I grew up in a Habesha home where dating isn’t encouraged. In fact, it’s pretty much banned.
“Focus on your studies!”
“Boys? What about them? Focus on school!”
“You are nothing without education! Go back to your books!”
Before you say anything, yes, I know that I don’t have to be in a relationship. I know that I don’t need a man.
And I definitely know that I always have to put my dreams first.
I live and breathe those facts. I am a young woman who wants to achieve a lot in life and doesn’t let anyone get in the way of those goals.
Yet I can’t help the fact that I catch feelings, just like everyone else.
I’m not talking about the “two-minutes of drooling as you stare and then moving on with your life” kind of feeling you get when seeing someone cute at the store.
I’m talking about the kind of feelings that make you want to be with them all the time and appreciate every little thing about them. It doesn’t make me feel like I need a man or a relationship. It makes me want to be in a relationship with this guy that I have feelings for.
But the freedom to date isn’t a choice my family gives me.
In Ethiopian families, (or, at least, in mine) girls aren’t really pushed to find a date for school events like homecoming, banquet, or prom. Parents like it better when we’re studying or preparing for college. Throughout high school, my mom never asked me who was taking me or who I was taking to school events. She left it at, “Have fun with your friends and don’t stay out late!”
It wasn’t until around senior year I did the unspeakable: “Mom, is it okay for me to date?”
I know, how could I? Why ask such a risky question? Did I want to get myself killed?!?
For a few months, I had been slowly leading up to the conversation because I knew that it could get ugly. And it did.
My mother started to go on and on about how education is important, getting into college, getting multiple degrees, getting a job, being successful, making a lot of money, and how, because of all that, I needed to stay away from boys.
I’m an honors student. I’m able to handle being in many clubs and activities at a time. I’m able to juggle school, family, church, and whatever else I’m going through. I’m overall a pretty good kid, so you can understand why I’m annoyed with my mom’s excuses.
I then asked, “Okay then, when can I date?”
She sighed, “Wait until after college.”
As I stare at her, a thousand screams echo inside of me.
I understand that I’m the big socially awkward Black girl that almost no one ever finds interest in (making me the one who has to make the nerve wracking moves).
But does she believe I can’t leave my books for at least one date? My mom must really have faith that my looks will keep people away from me.
I then asked her about the guys in my family, along with the guy friends who were dating or had dated before. Her response was completely different. She was calm and basically treated them like their age. When I brought myself up again, she said that my situation was different and mentioned again about the importance of education.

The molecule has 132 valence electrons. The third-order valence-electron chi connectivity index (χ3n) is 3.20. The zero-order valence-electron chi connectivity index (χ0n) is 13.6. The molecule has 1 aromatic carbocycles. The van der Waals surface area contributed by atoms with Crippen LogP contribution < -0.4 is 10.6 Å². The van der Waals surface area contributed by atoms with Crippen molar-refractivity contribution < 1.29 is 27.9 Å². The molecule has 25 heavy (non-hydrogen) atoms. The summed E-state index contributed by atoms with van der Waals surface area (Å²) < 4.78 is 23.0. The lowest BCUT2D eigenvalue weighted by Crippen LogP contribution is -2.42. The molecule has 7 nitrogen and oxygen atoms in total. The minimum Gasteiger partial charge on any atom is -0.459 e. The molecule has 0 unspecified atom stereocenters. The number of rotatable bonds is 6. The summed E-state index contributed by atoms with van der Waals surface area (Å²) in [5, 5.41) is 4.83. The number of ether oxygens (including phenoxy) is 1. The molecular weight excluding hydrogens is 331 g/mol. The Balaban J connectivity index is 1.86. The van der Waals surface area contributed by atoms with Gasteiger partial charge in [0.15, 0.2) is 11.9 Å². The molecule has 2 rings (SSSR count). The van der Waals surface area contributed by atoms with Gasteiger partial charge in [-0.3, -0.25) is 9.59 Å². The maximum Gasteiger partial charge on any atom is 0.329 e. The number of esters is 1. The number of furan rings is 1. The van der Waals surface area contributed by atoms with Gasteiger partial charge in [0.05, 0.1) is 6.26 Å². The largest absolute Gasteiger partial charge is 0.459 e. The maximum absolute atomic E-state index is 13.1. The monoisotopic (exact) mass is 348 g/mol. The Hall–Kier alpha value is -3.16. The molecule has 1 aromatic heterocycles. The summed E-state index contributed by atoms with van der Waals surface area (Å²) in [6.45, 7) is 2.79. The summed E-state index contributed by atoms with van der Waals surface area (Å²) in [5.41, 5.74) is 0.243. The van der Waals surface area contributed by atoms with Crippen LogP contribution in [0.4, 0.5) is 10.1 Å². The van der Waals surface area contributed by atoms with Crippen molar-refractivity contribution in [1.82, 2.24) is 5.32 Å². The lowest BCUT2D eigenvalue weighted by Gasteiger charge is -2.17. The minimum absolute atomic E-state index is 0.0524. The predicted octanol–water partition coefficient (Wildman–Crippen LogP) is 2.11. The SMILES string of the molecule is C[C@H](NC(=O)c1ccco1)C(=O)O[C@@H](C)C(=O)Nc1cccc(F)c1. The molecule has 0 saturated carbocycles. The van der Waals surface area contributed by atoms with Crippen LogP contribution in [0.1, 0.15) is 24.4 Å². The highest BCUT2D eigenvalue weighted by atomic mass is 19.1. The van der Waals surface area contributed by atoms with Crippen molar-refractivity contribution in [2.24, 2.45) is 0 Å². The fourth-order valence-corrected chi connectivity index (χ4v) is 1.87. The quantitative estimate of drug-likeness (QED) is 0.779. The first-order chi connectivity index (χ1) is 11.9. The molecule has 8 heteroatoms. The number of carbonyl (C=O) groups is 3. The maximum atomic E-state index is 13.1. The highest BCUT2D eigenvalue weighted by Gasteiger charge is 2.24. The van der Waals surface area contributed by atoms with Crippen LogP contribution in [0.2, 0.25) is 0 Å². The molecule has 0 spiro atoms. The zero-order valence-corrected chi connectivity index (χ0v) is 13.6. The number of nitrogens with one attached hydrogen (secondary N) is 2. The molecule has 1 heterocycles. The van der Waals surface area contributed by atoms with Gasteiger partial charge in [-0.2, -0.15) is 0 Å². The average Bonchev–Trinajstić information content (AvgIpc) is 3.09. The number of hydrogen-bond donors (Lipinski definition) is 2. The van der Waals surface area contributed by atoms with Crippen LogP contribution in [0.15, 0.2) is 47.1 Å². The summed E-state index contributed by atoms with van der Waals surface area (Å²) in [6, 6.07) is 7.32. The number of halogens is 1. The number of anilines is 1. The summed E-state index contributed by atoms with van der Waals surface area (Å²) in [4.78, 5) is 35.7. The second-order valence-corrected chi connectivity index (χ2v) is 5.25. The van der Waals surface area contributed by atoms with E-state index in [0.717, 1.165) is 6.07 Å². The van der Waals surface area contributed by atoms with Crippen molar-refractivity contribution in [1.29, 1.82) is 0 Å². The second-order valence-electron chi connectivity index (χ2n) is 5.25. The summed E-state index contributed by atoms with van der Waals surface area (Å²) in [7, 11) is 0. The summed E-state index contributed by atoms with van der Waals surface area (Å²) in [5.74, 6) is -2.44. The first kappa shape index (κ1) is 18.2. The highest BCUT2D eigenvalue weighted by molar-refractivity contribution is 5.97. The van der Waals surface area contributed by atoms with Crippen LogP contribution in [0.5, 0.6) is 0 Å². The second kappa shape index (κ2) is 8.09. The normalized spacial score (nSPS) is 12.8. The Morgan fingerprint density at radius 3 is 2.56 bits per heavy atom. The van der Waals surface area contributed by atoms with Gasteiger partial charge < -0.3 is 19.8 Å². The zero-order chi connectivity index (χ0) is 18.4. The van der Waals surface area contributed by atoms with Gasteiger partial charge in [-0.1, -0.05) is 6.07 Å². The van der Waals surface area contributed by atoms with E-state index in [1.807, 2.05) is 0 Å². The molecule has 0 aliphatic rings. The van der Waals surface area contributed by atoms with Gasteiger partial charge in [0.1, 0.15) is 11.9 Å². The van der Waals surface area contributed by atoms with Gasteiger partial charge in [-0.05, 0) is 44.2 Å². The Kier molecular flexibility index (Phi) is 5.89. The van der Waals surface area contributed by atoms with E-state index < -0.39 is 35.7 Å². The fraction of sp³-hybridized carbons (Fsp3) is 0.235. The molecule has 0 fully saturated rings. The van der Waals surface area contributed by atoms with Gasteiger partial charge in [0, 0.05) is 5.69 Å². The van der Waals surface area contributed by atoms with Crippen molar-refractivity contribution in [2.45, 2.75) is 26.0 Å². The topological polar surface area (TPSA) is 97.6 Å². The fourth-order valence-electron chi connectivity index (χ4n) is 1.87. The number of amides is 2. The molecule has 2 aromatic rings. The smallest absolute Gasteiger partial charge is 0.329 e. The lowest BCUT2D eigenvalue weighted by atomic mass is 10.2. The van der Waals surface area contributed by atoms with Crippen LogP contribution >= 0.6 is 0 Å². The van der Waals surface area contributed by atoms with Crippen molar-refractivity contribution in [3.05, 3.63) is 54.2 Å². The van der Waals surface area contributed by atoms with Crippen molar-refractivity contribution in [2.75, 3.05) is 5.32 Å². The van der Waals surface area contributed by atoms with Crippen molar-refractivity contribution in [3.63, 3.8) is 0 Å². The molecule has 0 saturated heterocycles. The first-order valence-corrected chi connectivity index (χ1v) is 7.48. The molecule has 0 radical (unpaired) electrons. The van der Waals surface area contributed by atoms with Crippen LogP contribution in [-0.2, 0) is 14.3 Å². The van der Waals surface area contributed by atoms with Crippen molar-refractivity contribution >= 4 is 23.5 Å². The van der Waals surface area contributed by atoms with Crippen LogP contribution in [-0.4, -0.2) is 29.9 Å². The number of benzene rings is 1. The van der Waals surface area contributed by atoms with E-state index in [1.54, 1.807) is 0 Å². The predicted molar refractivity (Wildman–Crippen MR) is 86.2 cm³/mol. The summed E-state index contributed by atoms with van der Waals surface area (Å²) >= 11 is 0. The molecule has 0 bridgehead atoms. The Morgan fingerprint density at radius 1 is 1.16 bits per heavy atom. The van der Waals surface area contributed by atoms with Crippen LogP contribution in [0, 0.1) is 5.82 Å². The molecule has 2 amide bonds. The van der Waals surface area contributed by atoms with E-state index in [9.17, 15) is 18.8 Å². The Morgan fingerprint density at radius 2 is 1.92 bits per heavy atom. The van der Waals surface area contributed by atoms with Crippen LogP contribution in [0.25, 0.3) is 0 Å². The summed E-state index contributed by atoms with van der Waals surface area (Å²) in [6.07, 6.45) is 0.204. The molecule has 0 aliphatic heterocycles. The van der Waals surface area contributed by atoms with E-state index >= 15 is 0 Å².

After that, she forced us to change the conversation.
I don’t know which annoyed me most: the overused excuses or the double standard.
It’s not just being banned from dating, it’s even the possibility of having guy friends. Heaven forbid, I have a guy friend that leads to my developing a crush on one of them. When going to parties, I’m asked if guys will be there. When a guy friend invites me out to hang out, it’s a rule that my girl friends must come along.
Even when I’m standing next to a guy, I get judgmental stares.
So, my cousin Danny can be friends with girls, Samuel can have a relationship with someone he’s been talking to, and Abel can go out with as many girls as he wants.
Yet all of the Nardos’, Lydia’s, and Rahel’s out there can’t even hug a guy without getting the “remember education, forget the boys” talk? What kind of misogynistic mess is this?
And it’s interesting how they push the “education, no boys” agenda since some relatives would rather see me married with kids after I go through years of school. Other relatives would rather have me get my degree, but not participate in conversations or be a leader.
So avoid boys, focus on education, and end up not using my educated mind?
The funny thing is that later on, aunties, grandmas, uncles, and cousins will be asking me about my love life.
You want to know if I’ve been talking anyone after shaming me and pushing me to not do what you’re asking me about?
Choose one thing you prefer or, better yet, I will.
I choose to be focused on my goals while also being free enough to have meaningful platonic and romantic relationships. Something I’m allowed to do and is possible to balance as I go through college and towards my career.
Mom, please understand that your daughter isn’t some child that can easily be distracted. I am the strong, opinionated, passionate, determined young woman you raised.
Please have some faith in me.